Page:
The menarche is an important event in a girl's life and one that has special significance in many cultures. There has been a gradual reduction in the age of menarche in the UK over the 20th century, with a decrease of about 3–4 months per decade, which has been thought to be due to improvements in health and nutrition. The average age of the menarche in 1840 was 16.5 years and is presently 12.8 years (with a normal range of 10.0–16.5 years). There has been a recent upturn in the age of menarche in the UK for reasons that are not clear, although it has been suggested that an increase in exercise and the desire to be slim may be factors. This reversal in the age of menarche has also occurred in other countries, including Iceland, Poland, Italy and Sweden but not Germany.
FACTORS DETERMINING THE AGE OF MENARCHE
The age of menarche is determined by several factors. The importance of genetic factors is underlined by studies showing mother-daughter pairs and in twins, with identical twins having a closer relationship in age of menarche than non-identical twins. The role of body weight and the percentage of body fat in the age of menarche has been debated, with the consensus of opinion being that weight is the more important factor.
With changes in lifestyle and improvements in the standard of living, young people are reaching physical maturity much earlier than in previous generations. As a result of this, adolescents are reaching sexual maturity earlier. Emotional and psychological maturity tends to lag behind, although this is not recognised by the teenager who strives for more independence from the family unit. The rate of teenage sexual activity has increased steadily and consistently over the second half of the 20th century. Young people now start sexual activity at an earlier age and have more sexual partners in their life. Premarital sex no longer carries a stigma and a culture of serial monogamy is now considered by many to be the norm.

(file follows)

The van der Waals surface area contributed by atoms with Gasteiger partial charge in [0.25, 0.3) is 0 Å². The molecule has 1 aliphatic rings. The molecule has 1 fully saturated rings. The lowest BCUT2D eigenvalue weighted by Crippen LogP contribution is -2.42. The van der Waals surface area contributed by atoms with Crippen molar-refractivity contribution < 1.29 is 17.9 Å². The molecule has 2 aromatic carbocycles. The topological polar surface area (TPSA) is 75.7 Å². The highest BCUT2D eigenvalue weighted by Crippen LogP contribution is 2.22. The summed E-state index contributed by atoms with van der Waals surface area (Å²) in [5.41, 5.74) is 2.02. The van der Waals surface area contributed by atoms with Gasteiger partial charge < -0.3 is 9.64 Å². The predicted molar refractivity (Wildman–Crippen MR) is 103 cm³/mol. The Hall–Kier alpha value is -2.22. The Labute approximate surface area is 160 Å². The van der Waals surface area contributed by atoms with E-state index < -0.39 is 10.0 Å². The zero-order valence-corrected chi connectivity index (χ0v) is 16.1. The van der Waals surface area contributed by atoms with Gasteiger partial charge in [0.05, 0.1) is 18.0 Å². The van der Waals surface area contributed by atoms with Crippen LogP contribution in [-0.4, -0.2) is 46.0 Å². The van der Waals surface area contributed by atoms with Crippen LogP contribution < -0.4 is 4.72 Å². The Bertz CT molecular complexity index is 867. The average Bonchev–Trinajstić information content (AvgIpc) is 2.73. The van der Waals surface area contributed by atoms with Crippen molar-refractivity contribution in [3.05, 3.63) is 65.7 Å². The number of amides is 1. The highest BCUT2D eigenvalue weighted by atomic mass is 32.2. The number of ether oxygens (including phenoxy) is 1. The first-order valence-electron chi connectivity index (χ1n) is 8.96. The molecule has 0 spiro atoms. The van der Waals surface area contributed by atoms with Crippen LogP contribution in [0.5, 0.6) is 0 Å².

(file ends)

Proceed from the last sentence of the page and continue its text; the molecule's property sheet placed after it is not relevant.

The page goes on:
Unfortunately, the use of contraception lags behind the increase in sexual activity, with the UK having the highest teenage conception rate in Europe. This prompted the implementation of a Teenage Pregnancy Strategy by the UK Government, combining provision of family planning services with education. This has contributed a steady decline in teenage pregnancy rates from 46.6/1000 in 1998 to 41.3/1000 in 2005.
As part of the Teenage Pregnancy Strategy, local authorities were told to prioritise sex and relationship education in schools and charged with developing a comprehensive programme of sex and relationship education in all schools.
Sex education is not based entirely around anatomy and the act of sexual intercourse.
Problems with heavy or painful menstruation are the most common reasons for seeing a teenager at a gynaecological clinic. It is extremely important when assessing an adolescent with a complaint of abnormal menstruation that a careful history is taken and that some time is spent trying to make an objective assessment of the degree of the problem. It is well appreciated among gynaecologists how difficult it is to do this in adults and it can be more difficult in adolescents, who have fewer criteria against which to measure the degree of their menstrual loss. Failure to do this and to opt for treatment of what is essentially a normal cycle will confirm the girl in her belief that her menstruation is abnormal, with resultant problems in later years. One study, which is rather old now (1966), found a high proportion of girls with adolescent menstrual problems having hysterectomy performed in their early 20s. The mother's fears and expectations also have to be dealt with. The scenario ‘I had problems with my periods when I was her age and I ended up having a hysterectomy before I was 30 and my daughter is going the same way’ is a well-recognised one which requires sensitive handling. It is important for the girl to understand that she is not necessarily going to have the same problems as her mother.